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Organiser Says No Politics In Marchand Anti-Violence Event

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Marchand resident Shervon James, the main organiser of Sunday’s planned anti-crime event in the community, is concerned that some people say there’s a political motive behind the activity.

However, the owner of the Royal Oak Restaurant and Sports Bar has declared that there’s no politics involved in the event, dubbed a Stop the Violence Fun Walk.

“My main goal is assisting the youth,” James told St. Lucia Times.

He declared that young people are getting out of hand, recalling that earlier this month, there was a double homicide in the community.

James emphasized the community’s role in addressing these issues, stating that nothing would change if everyone simply relied on the Prime Minister.

“So somebody has to step up to help address the crime problem in the community. If we give the youth something constructive to do, there could be a change,” the Marchand businessman told St. Lucia Times.

James lamented that the fear of crime was negatively impacting community businesses.

“I am the only person that has a restaurant. It is affecting me badly. My customers don’t want to come to Marchand anymore. No matter what I tell them, I have to find a way to take food to them, or they are not coming,” he explained.

James revealed that he had partnered with owners of other small businesses to organise Sunday’s anti-crime march.

Participants plan to carry placards and wear tee shirts with the slogan ‘Stop the Violence.’

The march will proceed to the Marchand field, where there will be soccer, cricket, and fun games, including lime and spoon races involving the youth.

“We are trying out something, and our focus now is on the youth. We are getting the youth to do something and get them off the streets,” James observed.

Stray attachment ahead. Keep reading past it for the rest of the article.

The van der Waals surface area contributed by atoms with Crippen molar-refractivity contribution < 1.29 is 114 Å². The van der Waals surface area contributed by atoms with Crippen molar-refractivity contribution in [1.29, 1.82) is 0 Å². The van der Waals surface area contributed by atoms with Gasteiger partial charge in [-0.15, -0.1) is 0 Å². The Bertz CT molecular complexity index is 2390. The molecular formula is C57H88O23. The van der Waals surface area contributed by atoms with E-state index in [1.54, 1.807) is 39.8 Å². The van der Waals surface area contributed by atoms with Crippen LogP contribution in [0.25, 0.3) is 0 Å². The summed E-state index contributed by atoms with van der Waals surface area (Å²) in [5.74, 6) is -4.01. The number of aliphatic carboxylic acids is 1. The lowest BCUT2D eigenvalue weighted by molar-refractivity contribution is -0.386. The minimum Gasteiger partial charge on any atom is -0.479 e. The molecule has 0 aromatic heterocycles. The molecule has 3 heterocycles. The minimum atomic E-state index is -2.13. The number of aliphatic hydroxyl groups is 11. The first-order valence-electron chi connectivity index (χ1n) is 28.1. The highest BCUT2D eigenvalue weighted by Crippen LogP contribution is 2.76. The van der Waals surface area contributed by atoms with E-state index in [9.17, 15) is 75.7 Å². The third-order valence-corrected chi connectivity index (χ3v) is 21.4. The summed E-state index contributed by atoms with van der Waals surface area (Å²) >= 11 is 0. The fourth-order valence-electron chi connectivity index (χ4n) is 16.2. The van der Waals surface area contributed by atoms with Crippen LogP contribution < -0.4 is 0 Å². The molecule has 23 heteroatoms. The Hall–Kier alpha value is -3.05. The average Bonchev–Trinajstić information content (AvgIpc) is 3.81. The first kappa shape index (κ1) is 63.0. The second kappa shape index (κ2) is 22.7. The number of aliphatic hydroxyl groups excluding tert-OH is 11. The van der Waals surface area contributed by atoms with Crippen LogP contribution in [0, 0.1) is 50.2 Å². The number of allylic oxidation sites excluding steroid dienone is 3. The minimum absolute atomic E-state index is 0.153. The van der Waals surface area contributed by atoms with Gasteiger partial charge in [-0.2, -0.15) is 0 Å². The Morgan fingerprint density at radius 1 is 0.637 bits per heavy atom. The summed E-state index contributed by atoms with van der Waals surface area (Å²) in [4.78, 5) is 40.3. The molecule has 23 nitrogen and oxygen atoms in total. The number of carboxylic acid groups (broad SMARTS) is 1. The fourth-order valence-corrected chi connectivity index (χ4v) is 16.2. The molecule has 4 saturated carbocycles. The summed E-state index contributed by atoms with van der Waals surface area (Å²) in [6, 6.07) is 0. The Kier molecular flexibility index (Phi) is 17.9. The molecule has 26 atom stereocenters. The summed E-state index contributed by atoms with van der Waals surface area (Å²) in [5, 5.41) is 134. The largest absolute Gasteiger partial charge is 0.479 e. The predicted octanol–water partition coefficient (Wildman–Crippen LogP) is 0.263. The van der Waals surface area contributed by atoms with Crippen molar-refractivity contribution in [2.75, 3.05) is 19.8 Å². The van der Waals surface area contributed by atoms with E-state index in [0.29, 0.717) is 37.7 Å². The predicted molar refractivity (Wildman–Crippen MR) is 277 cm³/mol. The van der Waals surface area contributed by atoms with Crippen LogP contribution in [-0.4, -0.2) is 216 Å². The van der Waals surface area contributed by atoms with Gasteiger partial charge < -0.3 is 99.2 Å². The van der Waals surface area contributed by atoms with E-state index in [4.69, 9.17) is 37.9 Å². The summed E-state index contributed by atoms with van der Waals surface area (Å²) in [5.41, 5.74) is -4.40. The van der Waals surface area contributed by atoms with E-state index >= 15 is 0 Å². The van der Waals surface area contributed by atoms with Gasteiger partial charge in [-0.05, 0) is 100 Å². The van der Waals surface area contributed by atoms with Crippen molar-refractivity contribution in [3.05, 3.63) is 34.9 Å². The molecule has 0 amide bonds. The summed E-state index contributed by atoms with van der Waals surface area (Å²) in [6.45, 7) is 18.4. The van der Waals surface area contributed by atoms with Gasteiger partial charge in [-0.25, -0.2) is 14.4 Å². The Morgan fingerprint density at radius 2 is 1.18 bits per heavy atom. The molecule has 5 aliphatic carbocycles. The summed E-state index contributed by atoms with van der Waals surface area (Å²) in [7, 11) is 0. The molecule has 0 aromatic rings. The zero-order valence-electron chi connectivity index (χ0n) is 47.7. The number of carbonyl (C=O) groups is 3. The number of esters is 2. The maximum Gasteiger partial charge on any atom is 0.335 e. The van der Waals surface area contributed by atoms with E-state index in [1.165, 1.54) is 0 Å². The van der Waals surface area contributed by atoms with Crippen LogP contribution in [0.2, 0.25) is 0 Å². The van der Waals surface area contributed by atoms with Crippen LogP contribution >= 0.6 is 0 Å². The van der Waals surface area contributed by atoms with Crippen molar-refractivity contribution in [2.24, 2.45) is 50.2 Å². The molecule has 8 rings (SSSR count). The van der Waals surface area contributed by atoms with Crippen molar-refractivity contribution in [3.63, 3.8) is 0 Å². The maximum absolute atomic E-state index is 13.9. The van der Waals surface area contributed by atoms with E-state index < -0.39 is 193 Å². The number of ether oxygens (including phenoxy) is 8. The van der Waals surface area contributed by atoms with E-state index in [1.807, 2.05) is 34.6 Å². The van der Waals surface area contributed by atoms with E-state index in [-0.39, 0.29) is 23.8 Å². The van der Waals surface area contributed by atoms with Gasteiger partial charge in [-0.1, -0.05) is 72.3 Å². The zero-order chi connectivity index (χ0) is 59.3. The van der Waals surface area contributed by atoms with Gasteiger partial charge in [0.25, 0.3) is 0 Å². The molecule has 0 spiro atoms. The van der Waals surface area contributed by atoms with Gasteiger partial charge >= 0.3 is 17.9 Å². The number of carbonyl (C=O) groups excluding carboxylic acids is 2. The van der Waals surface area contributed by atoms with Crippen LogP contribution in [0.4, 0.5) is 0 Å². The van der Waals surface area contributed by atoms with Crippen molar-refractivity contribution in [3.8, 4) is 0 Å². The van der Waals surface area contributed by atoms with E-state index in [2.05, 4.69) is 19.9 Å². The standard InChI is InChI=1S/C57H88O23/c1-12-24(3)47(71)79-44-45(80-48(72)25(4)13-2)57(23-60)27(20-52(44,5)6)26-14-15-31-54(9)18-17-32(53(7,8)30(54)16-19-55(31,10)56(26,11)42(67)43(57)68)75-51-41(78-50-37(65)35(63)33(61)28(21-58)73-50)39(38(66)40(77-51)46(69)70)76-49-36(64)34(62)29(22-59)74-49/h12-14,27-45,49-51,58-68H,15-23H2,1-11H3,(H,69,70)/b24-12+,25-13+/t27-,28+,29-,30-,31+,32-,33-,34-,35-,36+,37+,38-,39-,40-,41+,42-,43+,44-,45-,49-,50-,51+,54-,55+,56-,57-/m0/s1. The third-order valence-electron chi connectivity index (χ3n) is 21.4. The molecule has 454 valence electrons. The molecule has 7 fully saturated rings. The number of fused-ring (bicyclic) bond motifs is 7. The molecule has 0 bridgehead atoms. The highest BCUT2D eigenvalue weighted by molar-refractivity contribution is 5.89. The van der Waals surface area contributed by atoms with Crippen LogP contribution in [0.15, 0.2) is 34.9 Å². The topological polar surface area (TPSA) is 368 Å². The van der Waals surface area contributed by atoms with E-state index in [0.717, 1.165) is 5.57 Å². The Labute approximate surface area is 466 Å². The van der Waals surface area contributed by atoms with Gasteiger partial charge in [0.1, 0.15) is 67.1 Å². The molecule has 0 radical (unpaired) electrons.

The Marchand businessman has already implemented a programme to provide meals to people in need every Sunday, although some sponsors did not come forward as expected.

James, a Youth and Sports Officer, also discussed plans with coaches and sponsors to provide thirty young people with training, clothing, and gear for on-field sports sessions every Saturday.

He expected the sessions to start when school closes.

“They go on the field for about 8 am. By 4:00 pm, I bring them back home. By that time, they’re tired. They’ll talk about what happened and think about going and rest,” James told St. Lucia Times.

The anti-crime march begins at 9:00 am.

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2 COMMENTS

  1. Dude Marchand has been a “bad” area for as long as I can remember. Obviously now it is infinitely worse. I used to visit friends in the boulevard as a youngin. Won’t dare set foot in that spot again. Years ago I’m driving down by poule bois, traffic a bit slow. See some guy running through cars with a gun in his hand. Around the corner you heard several gunshots. Took a right turn down by the field and that was that. I rather not chance it going there. Very little good in that place. If you had any brains left you would move your restaurant there. Dusinesses left for a reason.

  2. No doubt about it, Shervon is well-intentioned. I have no doubt, that he is sincere about keeping out the politicians, who are circling like buzzards. Everyone knows those opportunistic bastards can derail anything with their poison. The problem with marches, prayers, fastings and the like, is that someone in authority has to give a sh*t. Not just platitudes and talking the talk, but taking concrete steps to address the problem at hand. Some people think by budgeting for vehicles, personnel and equipment is the answer. It’s a good try, however, it’s a partial waste of time. This is the classic mistake by people not trained in the field of security. The biggest factor in containment is STRATEGY. Throwing money at a problem is exactly what it is. Our local strategy cannot withstand rigorous review.

    Who says the owners of the problem can fix the problem? Aren’t we observing the same thing in Vieux Fort? The very same people who fostered dependency and irresponsibility are the ones directing a failed campaign against crime. If I were a representative of any of these two constituencies, serving for decades, I would be deeply embarrassed. I would cover my head with a paper bag and punch two holes in it to see outside. Such would be my humiliation.

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